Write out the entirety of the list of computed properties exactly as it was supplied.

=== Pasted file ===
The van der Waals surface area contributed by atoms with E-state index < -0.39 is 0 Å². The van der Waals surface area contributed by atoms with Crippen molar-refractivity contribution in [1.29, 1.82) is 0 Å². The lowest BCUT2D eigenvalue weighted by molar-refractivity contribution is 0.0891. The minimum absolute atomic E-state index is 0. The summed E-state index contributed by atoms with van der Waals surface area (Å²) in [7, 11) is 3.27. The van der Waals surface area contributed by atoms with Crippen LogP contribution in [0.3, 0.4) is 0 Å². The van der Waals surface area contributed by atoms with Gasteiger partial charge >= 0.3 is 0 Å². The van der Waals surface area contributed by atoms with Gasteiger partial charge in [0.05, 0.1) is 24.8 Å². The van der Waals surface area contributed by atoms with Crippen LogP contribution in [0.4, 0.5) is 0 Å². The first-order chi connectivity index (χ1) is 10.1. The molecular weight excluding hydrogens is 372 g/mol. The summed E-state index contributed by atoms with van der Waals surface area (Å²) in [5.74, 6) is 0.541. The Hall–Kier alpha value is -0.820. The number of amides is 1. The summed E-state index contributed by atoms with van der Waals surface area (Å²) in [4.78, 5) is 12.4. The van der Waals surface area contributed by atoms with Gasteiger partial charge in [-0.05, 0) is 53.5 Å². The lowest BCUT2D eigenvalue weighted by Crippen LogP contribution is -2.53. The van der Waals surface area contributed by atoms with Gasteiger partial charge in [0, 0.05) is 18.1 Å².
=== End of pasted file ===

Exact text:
The van der Waals surface area contributed by atoms with E-state index < -0.39 is 0 Å². The van der Waals surface area contributed by atoms with Crippen molar-refractivity contribution in [1.29, 1.82) is 0 Å². The lowest BCUT2D eigenvalue weighted by molar-refractivity contribution is 0.0891. The minimum absolute atomic E-state index is 0. The summed E-state index contributed by atoms with van der Waals surface area (Å²) in [7, 11) is 3.27. The van der Waals surface area contributed by atoms with Crippen LogP contribution in [0.3, 0.4) is 0 Å². The van der Waals surface area contributed by atoms with Gasteiger partial charge >= 0.3 is 0 Å². The van der Waals surface area contributed by atoms with Gasteiger partial charge in [0.05, 0.1) is 24.8 Å². The van der Waals surface area contributed by atoms with Crippen LogP contribution in [0.4, 0.5) is 0 Å². The first-order chi connectivity index (χ1) is 10.1. The molecular weight excluding hydrogens is 372 g/mol. The summed E-state index contributed by atoms with van der Waals surface area (Å²) in [5.74, 6) is 0.541. The Hall–Kier alpha value is -0.820. The number of amides is 1. The summed E-state index contributed by atoms with van der Waals surface area (Å²) in [4.78, 5) is 12.4. The van der Waals surface area contributed by atoms with Gasteiger partial charge in [-0.05, 0) is 53.5 Å². The lowest BCUT2D eigenvalue weighted by Crippen LogP contribution is -2.53. The van der Waals surface area contributed by atoms with Gasteiger partial charge in [0, 0.05) is 18.1 Å².